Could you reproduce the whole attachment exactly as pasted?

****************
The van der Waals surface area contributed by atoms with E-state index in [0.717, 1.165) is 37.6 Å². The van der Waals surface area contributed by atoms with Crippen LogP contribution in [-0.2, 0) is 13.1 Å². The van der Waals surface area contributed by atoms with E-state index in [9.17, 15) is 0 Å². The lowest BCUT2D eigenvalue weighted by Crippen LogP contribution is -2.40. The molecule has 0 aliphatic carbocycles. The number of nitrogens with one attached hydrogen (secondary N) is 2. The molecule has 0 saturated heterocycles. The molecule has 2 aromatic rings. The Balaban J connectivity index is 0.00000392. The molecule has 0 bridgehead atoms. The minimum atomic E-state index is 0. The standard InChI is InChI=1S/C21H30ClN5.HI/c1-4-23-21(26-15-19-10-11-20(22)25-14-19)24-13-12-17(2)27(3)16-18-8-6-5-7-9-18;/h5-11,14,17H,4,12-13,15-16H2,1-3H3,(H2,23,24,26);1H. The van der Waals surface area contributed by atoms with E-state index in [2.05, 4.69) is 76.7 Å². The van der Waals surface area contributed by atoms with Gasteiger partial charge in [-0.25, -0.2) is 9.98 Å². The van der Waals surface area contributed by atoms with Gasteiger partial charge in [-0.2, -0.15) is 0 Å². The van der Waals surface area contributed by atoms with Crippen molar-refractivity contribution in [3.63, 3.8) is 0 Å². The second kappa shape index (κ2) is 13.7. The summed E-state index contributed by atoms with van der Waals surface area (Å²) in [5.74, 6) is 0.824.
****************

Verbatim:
The van der Waals surface area contributed by atoms with E-state index in [0.717, 1.165) is 37.6 Å². The van der Waals surface area contributed by atoms with Crippen LogP contribution in [-0.2, 0) is 13.1 Å². The van der Waals surface area contributed by atoms with E-state index in [9.17, 15) is 0 Å². The lowest BCUT2D eigenvalue weighted by Crippen LogP contribution is -2.40. The molecule has 0 aliphatic carbocycles. The number of nitrogens with one attached hydrogen (secondary N) is 2. The molecule has 0 saturated heterocycles. The molecule has 2 aromatic rings. The Balaban J connectivity index is 0.00000392. The molecule has 0 bridgehead atoms. The minimum atomic E-state index is 0. The standard InChI is InChI=1S/C21H30ClN5.HI/c1-4-23-21(26-15-19-10-11-20(22)25-14-19)24-13-12-17(2)27(3)16-18-8-6-5-7-9-18;/h5-11,14,17H,4,12-13,15-16H2,1-3H3,(H2,23,24,26);1H. The van der Waals surface area contributed by atoms with E-state index in [2.05, 4.69) is 76.7 Å². The van der Waals surface area contributed by atoms with Gasteiger partial charge in [-0.25, -0.2) is 9.98 Å². The van der Waals surface area contributed by atoms with Gasteiger partial charge in [-0.2, -0.15) is 0 Å². The van der Waals surface area contributed by atoms with Crippen molar-refractivity contribution in [3.63, 3.8) is 0 Å². The second kappa shape index (κ2) is 13.7. The summed E-state index contributed by atoms with van der Waals surface area (Å²) in [5.74, 6) is 0.824.